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Ancient Civilizations Quiz for ATSers

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posted on May, 2 2013 @ 12:26 AM
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They all use Pi or something similar as a basis for their maths?

They know about 360 degrees?




posted on May, 2 2013 @ 12:36 AM
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Originally posted by kimish
They all use Pi or something similar as a basis for their maths?

They know about 360 degrees?

You are on the right path my friend.
Pi is a fundamental property of geometry, it is the ratio of the circumference of a circle to the radius of said circle.
The Greeks were the first to think of this relationship as a purely mathematical construct, even if their geometric algebra was centuries away from truly understanding what they were describing.
There are a couple of classic Greek mathematical accomplishments that stand out in all of history



posted on May, 2 2013 @ 12:59 AM
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The triangle and... columns lol. That's all I got.



posted on May, 2 2013 @ 01:01 AM
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reply to post by punkinworks10
 


These Greek mathematical accomplishments were achieved by extrapolating an answer based on observational
methodology, such as the distance from the earth to the sun.



posted on May, 2 2013 @ 01:04 AM
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Cosmology. They all have Cosmology in common.



posted on May, 2 2013 @ 01:13 AM
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reply to post by kimish
 

This a hard one, but not super hard its just going to take some readin.

A good place to start is the awsome south east us native American history site lostworlds.org, and maybe also visit peter marshes polynesian pathways, its a very good read but there is some material of questionabke veracity, but still has some value.
I was personally astounded when confronted with how all of these examples are connected.
So the big question is ,
How are a plains Indian medicine wheel, two separate ancient puebloan communities, two ancient mesoamerican temples, with chaac mools, two ancient sites in the British isle, a Greek genius and an Egyptian boat, connected.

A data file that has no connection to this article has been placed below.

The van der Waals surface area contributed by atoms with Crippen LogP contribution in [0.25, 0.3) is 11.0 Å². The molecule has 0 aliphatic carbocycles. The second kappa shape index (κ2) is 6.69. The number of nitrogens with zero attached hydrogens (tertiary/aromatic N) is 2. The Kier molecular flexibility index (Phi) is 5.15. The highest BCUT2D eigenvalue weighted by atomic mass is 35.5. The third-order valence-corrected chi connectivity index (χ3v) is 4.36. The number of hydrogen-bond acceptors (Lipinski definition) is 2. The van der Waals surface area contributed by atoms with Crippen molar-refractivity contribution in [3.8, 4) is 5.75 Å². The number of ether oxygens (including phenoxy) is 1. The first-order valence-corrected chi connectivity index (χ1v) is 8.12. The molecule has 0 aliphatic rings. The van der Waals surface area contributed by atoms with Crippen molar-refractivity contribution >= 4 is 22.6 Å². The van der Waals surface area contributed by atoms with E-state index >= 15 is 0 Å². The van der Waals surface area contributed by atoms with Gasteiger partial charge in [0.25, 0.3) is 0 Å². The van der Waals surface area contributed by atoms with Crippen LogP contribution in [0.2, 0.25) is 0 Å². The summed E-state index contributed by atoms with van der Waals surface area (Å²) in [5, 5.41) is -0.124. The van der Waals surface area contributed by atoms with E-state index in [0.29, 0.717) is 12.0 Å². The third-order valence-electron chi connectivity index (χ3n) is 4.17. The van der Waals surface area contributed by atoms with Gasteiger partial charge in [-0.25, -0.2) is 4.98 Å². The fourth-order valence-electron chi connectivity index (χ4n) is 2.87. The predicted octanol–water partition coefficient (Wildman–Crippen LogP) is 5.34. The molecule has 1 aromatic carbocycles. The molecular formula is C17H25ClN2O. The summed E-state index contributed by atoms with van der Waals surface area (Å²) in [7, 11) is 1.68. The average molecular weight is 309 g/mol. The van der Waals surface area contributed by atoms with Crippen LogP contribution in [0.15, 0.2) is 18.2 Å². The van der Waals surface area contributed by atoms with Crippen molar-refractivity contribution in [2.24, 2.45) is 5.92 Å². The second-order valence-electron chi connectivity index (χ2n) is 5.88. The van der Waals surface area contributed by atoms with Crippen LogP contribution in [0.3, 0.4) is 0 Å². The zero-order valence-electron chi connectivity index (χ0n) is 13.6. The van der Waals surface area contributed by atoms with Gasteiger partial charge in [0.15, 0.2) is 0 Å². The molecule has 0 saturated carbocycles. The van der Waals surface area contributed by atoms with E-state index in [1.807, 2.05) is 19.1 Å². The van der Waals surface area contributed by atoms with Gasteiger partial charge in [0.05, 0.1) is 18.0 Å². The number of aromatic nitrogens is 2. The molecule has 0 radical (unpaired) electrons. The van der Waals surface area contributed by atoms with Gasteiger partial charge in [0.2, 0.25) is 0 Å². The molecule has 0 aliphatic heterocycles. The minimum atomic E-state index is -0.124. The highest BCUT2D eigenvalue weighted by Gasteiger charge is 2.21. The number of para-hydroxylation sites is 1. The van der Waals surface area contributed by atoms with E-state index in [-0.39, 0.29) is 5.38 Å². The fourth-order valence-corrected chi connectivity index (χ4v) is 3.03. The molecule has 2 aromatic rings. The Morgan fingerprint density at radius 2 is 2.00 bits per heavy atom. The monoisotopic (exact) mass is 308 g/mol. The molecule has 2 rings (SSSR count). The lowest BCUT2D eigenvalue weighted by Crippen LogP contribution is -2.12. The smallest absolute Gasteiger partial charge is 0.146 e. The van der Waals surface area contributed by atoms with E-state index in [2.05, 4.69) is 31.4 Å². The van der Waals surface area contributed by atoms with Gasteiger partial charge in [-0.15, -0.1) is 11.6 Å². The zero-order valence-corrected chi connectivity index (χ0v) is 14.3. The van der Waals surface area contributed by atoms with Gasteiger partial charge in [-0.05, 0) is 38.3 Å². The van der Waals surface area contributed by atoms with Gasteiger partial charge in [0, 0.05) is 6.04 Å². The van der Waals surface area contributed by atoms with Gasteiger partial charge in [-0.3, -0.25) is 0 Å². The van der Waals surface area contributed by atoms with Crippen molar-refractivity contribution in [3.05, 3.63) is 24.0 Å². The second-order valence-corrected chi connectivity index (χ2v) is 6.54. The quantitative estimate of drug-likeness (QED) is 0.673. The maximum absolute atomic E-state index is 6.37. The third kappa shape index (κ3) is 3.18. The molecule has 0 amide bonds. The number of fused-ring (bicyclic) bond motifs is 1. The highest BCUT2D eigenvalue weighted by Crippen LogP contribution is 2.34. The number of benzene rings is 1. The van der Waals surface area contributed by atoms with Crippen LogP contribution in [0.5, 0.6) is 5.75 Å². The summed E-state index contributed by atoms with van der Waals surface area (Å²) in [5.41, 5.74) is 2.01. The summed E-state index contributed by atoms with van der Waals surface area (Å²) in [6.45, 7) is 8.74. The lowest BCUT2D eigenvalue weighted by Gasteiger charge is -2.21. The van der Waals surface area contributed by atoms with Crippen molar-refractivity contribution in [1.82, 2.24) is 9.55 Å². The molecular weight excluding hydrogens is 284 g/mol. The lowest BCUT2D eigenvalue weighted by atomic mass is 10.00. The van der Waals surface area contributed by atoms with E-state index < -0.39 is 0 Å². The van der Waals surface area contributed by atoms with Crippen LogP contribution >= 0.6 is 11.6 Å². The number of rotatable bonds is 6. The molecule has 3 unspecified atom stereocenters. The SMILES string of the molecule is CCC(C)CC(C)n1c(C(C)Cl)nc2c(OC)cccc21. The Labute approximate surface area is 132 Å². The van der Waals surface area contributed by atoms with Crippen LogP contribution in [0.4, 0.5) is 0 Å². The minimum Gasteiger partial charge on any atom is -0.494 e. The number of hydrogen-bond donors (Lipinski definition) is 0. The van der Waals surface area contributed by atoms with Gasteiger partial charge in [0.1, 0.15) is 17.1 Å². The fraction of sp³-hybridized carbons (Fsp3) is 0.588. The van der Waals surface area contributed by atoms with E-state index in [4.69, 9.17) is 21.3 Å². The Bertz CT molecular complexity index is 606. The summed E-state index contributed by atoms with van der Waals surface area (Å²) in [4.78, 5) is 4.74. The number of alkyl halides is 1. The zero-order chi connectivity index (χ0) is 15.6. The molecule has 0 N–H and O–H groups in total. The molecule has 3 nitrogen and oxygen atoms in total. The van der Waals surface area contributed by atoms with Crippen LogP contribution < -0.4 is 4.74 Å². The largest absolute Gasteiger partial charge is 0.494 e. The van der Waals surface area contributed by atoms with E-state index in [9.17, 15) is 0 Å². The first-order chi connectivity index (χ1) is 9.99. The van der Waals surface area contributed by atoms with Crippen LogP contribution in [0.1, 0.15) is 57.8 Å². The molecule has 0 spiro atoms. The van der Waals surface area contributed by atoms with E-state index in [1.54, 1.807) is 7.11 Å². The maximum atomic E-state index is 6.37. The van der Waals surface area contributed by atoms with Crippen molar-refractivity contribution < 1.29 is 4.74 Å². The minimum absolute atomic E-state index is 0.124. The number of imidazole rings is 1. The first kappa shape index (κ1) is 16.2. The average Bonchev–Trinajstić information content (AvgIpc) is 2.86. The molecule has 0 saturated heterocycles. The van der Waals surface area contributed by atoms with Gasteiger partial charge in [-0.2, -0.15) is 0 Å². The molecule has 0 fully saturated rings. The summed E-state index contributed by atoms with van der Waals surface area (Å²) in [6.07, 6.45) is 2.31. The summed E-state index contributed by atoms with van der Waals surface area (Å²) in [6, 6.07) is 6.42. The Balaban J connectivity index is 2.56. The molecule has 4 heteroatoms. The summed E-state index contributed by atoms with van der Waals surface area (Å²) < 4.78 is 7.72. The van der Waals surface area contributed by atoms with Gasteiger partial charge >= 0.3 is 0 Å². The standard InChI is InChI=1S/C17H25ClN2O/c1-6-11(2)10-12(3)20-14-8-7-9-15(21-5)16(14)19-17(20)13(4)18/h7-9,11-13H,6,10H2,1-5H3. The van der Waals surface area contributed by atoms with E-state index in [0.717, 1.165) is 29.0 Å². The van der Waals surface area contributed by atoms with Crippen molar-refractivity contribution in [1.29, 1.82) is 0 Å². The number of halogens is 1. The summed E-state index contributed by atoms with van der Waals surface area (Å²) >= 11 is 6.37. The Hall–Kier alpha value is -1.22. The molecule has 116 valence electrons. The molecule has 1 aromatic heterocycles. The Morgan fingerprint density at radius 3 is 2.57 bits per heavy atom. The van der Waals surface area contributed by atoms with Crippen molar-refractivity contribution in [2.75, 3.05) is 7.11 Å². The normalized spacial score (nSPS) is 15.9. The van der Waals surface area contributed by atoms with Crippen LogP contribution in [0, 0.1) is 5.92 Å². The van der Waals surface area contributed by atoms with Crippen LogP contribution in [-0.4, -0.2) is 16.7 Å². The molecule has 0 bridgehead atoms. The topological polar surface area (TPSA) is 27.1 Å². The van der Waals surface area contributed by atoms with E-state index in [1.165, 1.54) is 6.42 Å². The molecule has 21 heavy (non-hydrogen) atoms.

posted on May, 2 2013 @ 01:16 AM
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reply to post by kimish
 


Yes that is very good, but a little wide of the mark. For some of the people involved it was a part of their cosmology whether it was intentional or not .



posted on May, 2 2013 @ 09:03 AM
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Does it have to do with their built-in acoustics?

Newgrange, Stonehenge, Chichen Itza



posted on May, 2 2013 @ 10:53 AM
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reply to post by Fimbulvetr
 


No not acoystics,
Kimish is on the right track , with the triangles, cosmology/archeo astronomy. I what way can those ideas be applied, such that each of these cultures are connected by it

So here's another clue,
In order to use this

As a navigation device

You have the knowledge to calculate what quantity.



posted on May, 2 2013 @ 10:57 AM
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Is it that they all had size and distance perspective?
My next guess in numerology.

edit on 2-5-2013 by kimish because: (no reason given)



posted on May, 2 2013 @ 11:07 AM
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reply to post by punkinworks10
 


They all calculated the positions of astronomical objects?



posted on May, 2 2013 @ 11:11 AM
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reply to post by isyeye
 


Everybody's dancing around the answer

To what end did they use this knowledge of celestial positions and motions.



posted on May, 2 2013 @ 11:21 AM
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reply to post by punkinworks10
 


Seasons. For planting and harvesting food crops.



posted on May, 2 2013 @ 12:52 PM
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reply to post by kimish
 


Yes all of those cultures used their astronomical knowledge for such things.
But those are workaday applications this us more esoteric.
Erathsenes may have sponsored an expedition to prove a calculation he is famous for.



posted on May, 2 2013 @ 12:57 PM
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They were familiar with attitude and longitude? Which also aided in their skills of travel and map making?



posted on May, 2 2013 @ 01:01 PM